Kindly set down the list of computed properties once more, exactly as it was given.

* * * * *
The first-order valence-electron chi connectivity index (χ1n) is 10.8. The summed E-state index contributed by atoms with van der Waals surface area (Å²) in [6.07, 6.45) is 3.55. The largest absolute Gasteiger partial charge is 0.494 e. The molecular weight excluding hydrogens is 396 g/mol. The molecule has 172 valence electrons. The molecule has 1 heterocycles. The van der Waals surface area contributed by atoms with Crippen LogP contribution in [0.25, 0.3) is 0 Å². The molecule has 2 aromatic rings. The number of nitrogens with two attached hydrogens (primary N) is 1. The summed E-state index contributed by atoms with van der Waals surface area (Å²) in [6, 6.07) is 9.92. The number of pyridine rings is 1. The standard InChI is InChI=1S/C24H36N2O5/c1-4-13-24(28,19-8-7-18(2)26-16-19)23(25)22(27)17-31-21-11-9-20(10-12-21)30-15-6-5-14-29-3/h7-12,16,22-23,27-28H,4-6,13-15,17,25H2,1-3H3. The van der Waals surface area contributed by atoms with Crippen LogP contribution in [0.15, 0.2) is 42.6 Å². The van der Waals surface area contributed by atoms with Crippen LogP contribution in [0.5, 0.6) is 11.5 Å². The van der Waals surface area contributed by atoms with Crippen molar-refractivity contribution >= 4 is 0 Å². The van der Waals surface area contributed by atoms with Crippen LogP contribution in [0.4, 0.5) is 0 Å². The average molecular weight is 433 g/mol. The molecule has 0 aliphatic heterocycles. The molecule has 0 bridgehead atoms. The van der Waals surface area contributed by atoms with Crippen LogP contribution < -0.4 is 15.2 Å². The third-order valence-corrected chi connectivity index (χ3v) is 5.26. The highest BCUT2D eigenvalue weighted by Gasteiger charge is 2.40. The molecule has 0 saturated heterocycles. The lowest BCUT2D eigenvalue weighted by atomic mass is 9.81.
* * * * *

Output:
The first-order valence-electron chi connectivity index (χ1n) is 10.8. The summed E-state index contributed by atoms with van der Waals surface area (Å²) in [6.07, 6.45) is 3.55. The largest absolute Gasteiger partial charge is 0.494 e. The molecular weight excluding hydrogens is 396 g/mol. The molecule has 172 valence electrons. The molecule has 1 heterocycles. The van der Waals surface area contributed by atoms with Crippen LogP contribution in [0.25, 0.3) is 0 Å². The molecule has 2 aromatic rings. The number of nitrogens with two attached hydrogens (primary N) is 1. The summed E-state index contributed by atoms with van der Waals surface area (Å²) in [6, 6.07) is 9.92. The number of pyridine rings is 1. The standard InChI is InChI=1S/C24H36N2O5/c1-4-13-24(28,19-8-7-18(2)26-16-19)23(25)22(27)17-31-21-11-9-20(10-12-21)30-15-6-5-14-29-3/h7-12,16,22-23,27-28H,4-6,13-15,17,25H2,1-3H3. The van der Waals surface area contributed by atoms with Crippen LogP contribution in [0.15, 0.2) is 42.6 Å². The van der Waals surface area contributed by atoms with Crippen LogP contribution in [0.5, 0.6) is 11.5 Å². The van der Waals surface area contributed by atoms with Crippen molar-refractivity contribution >= 4 is 0 Å². The van der Waals surface area contributed by atoms with Crippen LogP contribution in [0.4, 0.5) is 0 Å². The average molecular weight is 433 g/mol. The molecule has 0 aliphatic heterocycles. The molecule has 0 bridgehead atoms. The van der Waals surface area contributed by atoms with Crippen LogP contribution < -0.4 is 15.2 Å². The third-order valence-corrected chi connectivity index (χ3v) is 5.26. The highest BCUT2D eigenvalue weighted by Gasteiger charge is 2.40. The molecule has 0 saturated heterocycles. The lowest BCUT2D eigenvalue weighted by atomic mass is 9.81.